As we celebrate World Ocean Day, we reflect on the great victories of this year to conserve our ocean. But there is much more work to be done. The ocean needs our continued commitment as it produces half of our oxygen and is a massive carbon sink, helping sustain life on earth and regulate our climate. In fact, phytoplankton, microscopic marine bacteria, silently play a vital role in producing approximately 75% of the oxygen we breathe.
In June of 2022, Special Presidential Envoy for Climate John Kerry made an important announcement of a $6 billion U.S. commitment to ocean health at the Our Ocean Conference 2023 in Panama. This fund will significantly bolster sustainable fisheries, blue economies, Marine Protected Areas (MPAs), and maritime security.
Oceans 5, a leading marine funders collaborative of which The Moore Charitable Foundation (MCF) is a member, has grantees working regularly on safeguarding the ocean. In fact, Oceans 5 sponsored a new study proving that MPAs promote biodiversity and benefit fishing and food security.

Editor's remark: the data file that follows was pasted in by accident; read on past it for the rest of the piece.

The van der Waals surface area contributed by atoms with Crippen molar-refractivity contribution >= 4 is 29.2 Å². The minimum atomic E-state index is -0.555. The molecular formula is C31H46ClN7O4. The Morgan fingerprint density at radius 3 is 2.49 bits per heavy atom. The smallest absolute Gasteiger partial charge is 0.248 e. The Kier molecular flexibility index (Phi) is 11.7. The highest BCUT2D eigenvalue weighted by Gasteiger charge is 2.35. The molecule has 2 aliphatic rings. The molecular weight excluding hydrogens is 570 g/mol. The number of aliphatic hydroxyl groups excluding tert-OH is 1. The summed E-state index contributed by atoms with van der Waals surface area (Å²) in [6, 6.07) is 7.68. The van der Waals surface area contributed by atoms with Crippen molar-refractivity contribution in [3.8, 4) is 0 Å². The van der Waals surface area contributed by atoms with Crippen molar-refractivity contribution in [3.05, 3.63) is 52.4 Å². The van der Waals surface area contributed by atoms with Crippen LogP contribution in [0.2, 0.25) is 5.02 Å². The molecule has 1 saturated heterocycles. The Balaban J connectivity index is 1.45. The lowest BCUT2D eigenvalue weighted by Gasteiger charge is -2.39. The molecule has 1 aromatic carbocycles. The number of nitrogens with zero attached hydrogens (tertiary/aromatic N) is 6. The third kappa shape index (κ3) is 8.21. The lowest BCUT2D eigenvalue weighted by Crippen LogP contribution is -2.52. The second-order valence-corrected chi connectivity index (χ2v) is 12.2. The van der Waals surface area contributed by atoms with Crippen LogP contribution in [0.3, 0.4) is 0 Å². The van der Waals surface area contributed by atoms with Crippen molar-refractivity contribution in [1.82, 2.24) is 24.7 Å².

In March, MCF and its Panama affiliate, the Islas Secas Foundation, joined the Connect to Protect Eastern Tropical Pacific Coalition, which pledges $118.5 million for ocean conservation efforts through a public-private partnership. MCF and Islas Secas Foundation continue to champion scientific research and technology in ocean conservation, supporting the Smithsonian Tropical Research Institute and Global Fishing Watch, among others, who are doing the critical work to preserve the ocean.
We also celebrate novel ways to drive ocean conservation. In the Bahamas, the newly launched Bahamas Mangrove Alliance is helping the island nation to prioritize mangrove restoration and incentivize a blue economy. The Shark Conservation Fund (SCF), supported by MCF, launched its 10-year, $100 million Shark Biodiversity Initiative, which will ensure the 30 X 30 initiative will have a bigger biodiversity impact if sharks are protected. As an “umbrella species,” protecting sharks ensures the protection of all species within their habitat. This past year also saw the final passage of the U.S. Shark Fin Sales Elimination Act into law.
The health of our ocean is intertwined with the health of the planet and of our collective future, requiring us to move forward with urgency and commitment. We must continue our efforts to combat illegal fishing, protect endangered species, and encourage sustainable practices globally. We must keep plastic and trash from flowing from in-land creeks to rivers to the ocean gyre. On World Ocean Day, we celebrate our progress and brace for the challenges ahead, dedicated to creating a healthier, resilient ocean for generations to come.